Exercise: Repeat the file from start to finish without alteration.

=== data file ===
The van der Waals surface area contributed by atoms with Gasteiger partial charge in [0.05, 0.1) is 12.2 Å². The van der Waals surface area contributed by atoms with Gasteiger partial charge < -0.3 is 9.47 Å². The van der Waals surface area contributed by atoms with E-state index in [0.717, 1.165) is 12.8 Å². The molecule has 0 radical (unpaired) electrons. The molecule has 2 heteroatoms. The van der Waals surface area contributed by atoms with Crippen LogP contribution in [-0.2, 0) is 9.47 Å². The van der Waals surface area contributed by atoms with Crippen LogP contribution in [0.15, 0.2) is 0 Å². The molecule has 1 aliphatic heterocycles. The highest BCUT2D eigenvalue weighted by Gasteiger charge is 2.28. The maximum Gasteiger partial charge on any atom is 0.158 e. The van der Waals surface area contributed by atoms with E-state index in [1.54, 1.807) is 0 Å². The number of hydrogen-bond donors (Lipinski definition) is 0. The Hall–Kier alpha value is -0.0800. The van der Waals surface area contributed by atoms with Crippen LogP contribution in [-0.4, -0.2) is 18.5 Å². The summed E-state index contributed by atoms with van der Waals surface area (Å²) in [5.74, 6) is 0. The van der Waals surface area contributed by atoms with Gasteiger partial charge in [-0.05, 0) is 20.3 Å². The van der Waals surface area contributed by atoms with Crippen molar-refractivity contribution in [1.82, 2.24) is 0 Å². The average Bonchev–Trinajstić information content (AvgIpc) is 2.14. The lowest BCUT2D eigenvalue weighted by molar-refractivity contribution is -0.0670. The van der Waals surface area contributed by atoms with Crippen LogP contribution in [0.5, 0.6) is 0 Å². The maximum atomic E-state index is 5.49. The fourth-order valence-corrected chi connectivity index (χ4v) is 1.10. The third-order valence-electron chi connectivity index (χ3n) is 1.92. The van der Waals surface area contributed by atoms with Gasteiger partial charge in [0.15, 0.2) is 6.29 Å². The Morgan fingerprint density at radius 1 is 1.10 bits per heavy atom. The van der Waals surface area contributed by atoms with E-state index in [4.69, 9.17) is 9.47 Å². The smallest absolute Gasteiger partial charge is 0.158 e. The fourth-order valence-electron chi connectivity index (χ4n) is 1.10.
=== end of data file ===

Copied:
The van der Waals surface area contributed by atoms with Gasteiger partial charge in [0.05, 0.1) is 12.2 Å². The van der Waals surface area contributed by atoms with Gasteiger partial charge < -0.3 is 9.47 Å². The van der Waals surface area contributed by atoms with E-state index in [0.717, 1.165) is 12.8 Å². The molecule has 0 radical (unpaired) electrons. The molecule has 2 heteroatoms. The van der Waals surface area contributed by atoms with Crippen LogP contribution in [-0.2, 0) is 9.47 Å². The van der Waals surface area contributed by atoms with Crippen LogP contribution in [0.15, 0.2) is 0 Å². The molecule has 1 aliphatic heterocycles. The highest BCUT2D eigenvalue weighted by Gasteiger charge is 2.28. The maximum Gasteiger partial charge on any atom is 0.158 e. The van der Waals surface area contributed by atoms with E-state index in [1.54, 1.807) is 0 Å². The number of hydrogen-bond donors (Lipinski definition) is 0. The Hall–Kier alpha value is -0.0800. The van der Waals surface area contributed by atoms with Crippen LogP contribution in [-0.4, -0.2) is 18.5 Å². The summed E-state index contributed by atoms with van der Waals surface area (Å²) in [5.74, 6) is 0. The van der Waals surface area contributed by atoms with Gasteiger partial charge in [-0.05, 0) is 20.3 Å². The van der Waals surface area contributed by atoms with Crippen molar-refractivity contribution in [1.82, 2.24) is 0 Å². The average Bonchev–Trinajstić information content (AvgIpc) is 2.14. The lowest BCUT2D eigenvalue weighted by molar-refractivity contribution is -0.0670. The van der Waals surface area contributed by atoms with Crippen LogP contribution in [0.5, 0.6) is 0 Å². The maximum atomic E-state index is 5.49. The fourth-order valence-corrected chi connectivity index (χ4v) is 1.10. The third-order valence-electron chi connectivity index (χ3n) is 1.92. The van der Waals surface area contributed by atoms with Gasteiger partial charge in [0.15, 0.2) is 6.29 Å². The Morgan fingerprint density at radius 1 is 1.10 bits per heavy atom. The van der Waals surface area contributed by atoms with E-state index in [4.69, 9.17) is 9.47 Å². The smallest absolute Gasteiger partial charge is 0.158 e. The fourth-order valence-electron chi connectivity index (χ4n) is 1.10.